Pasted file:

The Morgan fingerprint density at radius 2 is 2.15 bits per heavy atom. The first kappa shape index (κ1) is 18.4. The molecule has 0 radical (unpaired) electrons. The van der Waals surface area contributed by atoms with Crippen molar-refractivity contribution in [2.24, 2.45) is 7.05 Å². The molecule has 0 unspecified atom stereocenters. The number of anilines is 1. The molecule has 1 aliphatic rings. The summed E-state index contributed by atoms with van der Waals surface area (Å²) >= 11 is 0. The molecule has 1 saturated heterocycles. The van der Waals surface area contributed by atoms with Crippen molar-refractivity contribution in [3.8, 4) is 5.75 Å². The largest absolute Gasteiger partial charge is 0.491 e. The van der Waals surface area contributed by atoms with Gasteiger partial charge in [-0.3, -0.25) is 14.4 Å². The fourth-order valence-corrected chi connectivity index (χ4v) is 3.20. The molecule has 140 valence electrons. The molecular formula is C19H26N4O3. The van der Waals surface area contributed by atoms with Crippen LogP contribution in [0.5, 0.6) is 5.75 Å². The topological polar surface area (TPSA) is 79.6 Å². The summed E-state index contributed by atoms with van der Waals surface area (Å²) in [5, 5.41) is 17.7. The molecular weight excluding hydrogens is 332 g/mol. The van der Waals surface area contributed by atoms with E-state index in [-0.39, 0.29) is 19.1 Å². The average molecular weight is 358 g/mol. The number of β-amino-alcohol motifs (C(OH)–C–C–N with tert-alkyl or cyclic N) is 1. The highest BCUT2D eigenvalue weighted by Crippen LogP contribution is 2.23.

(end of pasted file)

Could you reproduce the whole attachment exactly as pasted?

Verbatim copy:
The Morgan fingerprint density at radius 2 is 2.15 bits per heavy atom. The first kappa shape index (κ1) is 18.4. The molecule has 0 radical (unpaired) electrons. The van der Waals surface area contributed by atoms with Crippen molar-refractivity contribution in [2.24, 2.45) is 7.05 Å². The molecule has 0 unspecified atom stereocenters. The number of anilines is 1. The molecule has 1 aliphatic rings. The summed E-state index contributed by atoms with van der Waals surface area (Å²) >= 11 is 0. The molecule has 1 saturated heterocycles. The van der Waals surface area contributed by atoms with Crippen molar-refractivity contribution in [3.8, 4) is 5.75 Å². The largest absolute Gasteiger partial charge is 0.491 e. The van der Waals surface area contributed by atoms with Gasteiger partial charge in [-0.3, -0.25) is 14.4 Å². The fourth-order valence-corrected chi connectivity index (χ4v) is 3.20. The molecule has 140 valence electrons. The molecular formula is C19H26N4O3. The van der Waals surface area contributed by atoms with Crippen LogP contribution in [0.5, 0.6) is 5.75 Å². The topological polar surface area (TPSA) is 79.6 Å². The summed E-state index contributed by atoms with van der Waals surface area (Å²) in [5, 5.41) is 17.7. The molecular weight excluding hydrogens is 332 g/mol. The van der Waals surface area contributed by atoms with E-state index in [-0.39, 0.29) is 19.1 Å². The average molecular weight is 358 g/mol. The number of β-amino-alcohol motifs (C(OH)–C–C–N with tert-alkyl or cyclic N) is 1. The highest BCUT2D eigenvalue weighted by Crippen LogP contribution is 2.23.